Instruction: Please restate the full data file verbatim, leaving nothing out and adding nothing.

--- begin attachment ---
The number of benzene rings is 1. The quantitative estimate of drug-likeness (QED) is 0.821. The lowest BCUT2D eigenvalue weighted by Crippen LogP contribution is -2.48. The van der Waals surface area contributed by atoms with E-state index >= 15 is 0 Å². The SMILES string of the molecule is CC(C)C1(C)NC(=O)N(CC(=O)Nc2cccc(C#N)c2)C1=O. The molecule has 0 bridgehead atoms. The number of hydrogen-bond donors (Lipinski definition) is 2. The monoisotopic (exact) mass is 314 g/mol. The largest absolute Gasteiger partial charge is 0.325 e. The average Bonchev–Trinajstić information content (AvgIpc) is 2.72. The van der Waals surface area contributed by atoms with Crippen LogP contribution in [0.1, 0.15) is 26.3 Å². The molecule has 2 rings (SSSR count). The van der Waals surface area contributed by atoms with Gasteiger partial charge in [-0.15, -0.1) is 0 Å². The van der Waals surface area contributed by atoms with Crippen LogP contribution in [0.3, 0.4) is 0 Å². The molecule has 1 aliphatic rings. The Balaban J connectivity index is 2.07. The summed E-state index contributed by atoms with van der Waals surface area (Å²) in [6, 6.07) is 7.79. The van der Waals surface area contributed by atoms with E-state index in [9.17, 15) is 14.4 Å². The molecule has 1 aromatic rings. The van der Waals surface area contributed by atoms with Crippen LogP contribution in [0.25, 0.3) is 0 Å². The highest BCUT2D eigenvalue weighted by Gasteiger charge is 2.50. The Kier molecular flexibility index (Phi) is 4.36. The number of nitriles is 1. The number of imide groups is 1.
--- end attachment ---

The number of benzene rings is 1. The quantitative estimate of drug-likeness (QED) is 0.821. The lowest BCUT2D eigenvalue weighted by Crippen LogP contribution is -2.48. The van der Waals surface area contributed by atoms with E-state index >= 15 is 0 Å². The SMILES string of the molecule is CC(C)C1(C)NC(=O)N(CC(=O)Nc2cccc(C#N)c2)C1=O. The molecule has 0 bridgehead atoms. The number of hydrogen-bond donors (Lipinski definition) is 2. The monoisotopic (exact) mass is 314 g/mol. The largest absolute Gasteiger partial charge is 0.325 e. The average Bonchev–Trinajstić information content (AvgIpc) is 2.72. The van der Waals surface area contributed by atoms with Crippen LogP contribution in [0.1, 0.15) is 26.3 Å². The molecule has 2 rings (SSSR count). The van der Waals surface area contributed by atoms with Gasteiger partial charge in [-0.15, -0.1) is 0 Å². The van der Waals surface area contributed by atoms with Crippen LogP contribution in [0.3, 0.4) is 0 Å². The molecule has 1 aliphatic rings. The Balaban J connectivity index is 2.07. The summed E-state index contributed by atoms with van der Waals surface area (Å²) in [6, 6.07) is 7.79. The van der Waals surface area contributed by atoms with E-state index in [9.17, 15) is 14.4 Å². The molecule has 1 aromatic rings. The van der Waals surface area contributed by atoms with Crippen LogP contribution in [0.25, 0.3) is 0 Å². The highest BCUT2D eigenvalue weighted by Gasteiger charge is 2.50. The Kier molecular flexibility index (Phi) is 4.36. The number of nitriles is 1. The number of imide groups is 1.